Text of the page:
We believe we are approaching both the upper and the lower limits of the stiffness range that can be effectively transduced with the current disk-cantilever architecture and setup. On the soft side, the sticking issues discussed above make it increasingly difficult to obtain a freely suspended cantilever in air. We also fabricated 10 μm disks whose cantilevers had an extended length between the semicircular and clamped regions to decrease the stiffness, but the sticking issue remained. If the device is put into vacuum right after fabrication, smaller stiffness values might be possible to achieve. On the stiff side, the aforementioned limited optical Qs for 2.5 μm diameter devices, and the additional decrease in Q with increasing cantilever width, suggest that further increase of the cantilever stiffness might require redesign of the device geometry.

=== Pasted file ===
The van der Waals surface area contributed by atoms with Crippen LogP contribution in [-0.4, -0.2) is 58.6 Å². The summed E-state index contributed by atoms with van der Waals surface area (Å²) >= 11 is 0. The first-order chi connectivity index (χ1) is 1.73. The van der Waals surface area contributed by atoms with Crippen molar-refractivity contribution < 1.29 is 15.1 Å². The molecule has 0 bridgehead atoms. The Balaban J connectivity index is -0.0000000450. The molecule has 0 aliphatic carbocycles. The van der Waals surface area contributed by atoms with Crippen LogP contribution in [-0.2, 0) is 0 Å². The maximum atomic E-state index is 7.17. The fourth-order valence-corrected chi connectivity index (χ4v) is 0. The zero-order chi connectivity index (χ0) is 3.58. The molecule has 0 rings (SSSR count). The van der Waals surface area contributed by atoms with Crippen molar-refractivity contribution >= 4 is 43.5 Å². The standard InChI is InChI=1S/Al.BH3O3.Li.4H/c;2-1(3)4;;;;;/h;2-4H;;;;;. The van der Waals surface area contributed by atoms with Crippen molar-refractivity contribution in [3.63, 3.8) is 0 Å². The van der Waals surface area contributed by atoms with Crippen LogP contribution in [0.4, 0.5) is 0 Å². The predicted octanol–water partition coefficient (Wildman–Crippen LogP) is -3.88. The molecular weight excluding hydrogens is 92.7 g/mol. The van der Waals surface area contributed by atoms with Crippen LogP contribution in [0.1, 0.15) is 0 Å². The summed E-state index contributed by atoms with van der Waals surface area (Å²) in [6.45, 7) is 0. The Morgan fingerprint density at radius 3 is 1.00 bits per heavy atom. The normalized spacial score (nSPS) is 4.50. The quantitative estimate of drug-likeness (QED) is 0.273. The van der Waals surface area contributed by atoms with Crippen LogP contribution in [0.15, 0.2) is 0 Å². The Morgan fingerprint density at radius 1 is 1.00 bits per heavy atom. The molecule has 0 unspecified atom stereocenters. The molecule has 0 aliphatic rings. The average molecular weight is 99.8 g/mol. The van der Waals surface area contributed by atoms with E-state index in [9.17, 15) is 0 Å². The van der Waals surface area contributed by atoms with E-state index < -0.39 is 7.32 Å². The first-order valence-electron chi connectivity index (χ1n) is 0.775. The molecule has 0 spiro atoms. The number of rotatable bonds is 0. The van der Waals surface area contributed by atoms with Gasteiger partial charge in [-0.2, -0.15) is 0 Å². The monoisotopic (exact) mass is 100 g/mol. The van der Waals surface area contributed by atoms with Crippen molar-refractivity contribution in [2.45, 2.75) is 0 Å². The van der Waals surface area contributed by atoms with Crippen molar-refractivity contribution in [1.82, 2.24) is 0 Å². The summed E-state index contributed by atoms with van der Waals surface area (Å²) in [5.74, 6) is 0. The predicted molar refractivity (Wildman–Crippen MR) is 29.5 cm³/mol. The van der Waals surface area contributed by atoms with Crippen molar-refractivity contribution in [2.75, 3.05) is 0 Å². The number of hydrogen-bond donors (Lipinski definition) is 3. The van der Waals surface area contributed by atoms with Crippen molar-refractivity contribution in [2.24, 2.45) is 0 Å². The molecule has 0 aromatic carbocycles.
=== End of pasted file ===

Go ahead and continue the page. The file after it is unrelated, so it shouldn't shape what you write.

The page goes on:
4.5 Influence of slanted sidewalls of the cantilever
In fabricated devices, the cantilever sidewalls are sloped, resulting in a trapezoidal cross-section. The w values listed in Table 1 were taken as the average of the top and the bottom widths as measured in the SEM. FEM simulations, on the other hand, were performed assuming that the cross-section of the cantilever is rectangular. To justify this simplification, we consider how the response of simple beams with rectangular and trapezoidal cross-sections varies. Since the deformation of the cantilever is mainly in-plane bending (See Fig. 1(a)), and the two cantilevers with different cross-sections have the same length, height, and mass, their behavior under the same excitation forces can be determined by the area moments of inertia, I. For a trapezoidal cross-section subjected to in-plane bending,26]. In the case of a rectangular cross-section with a width of w = (w1 + w2)/2 and a height of h,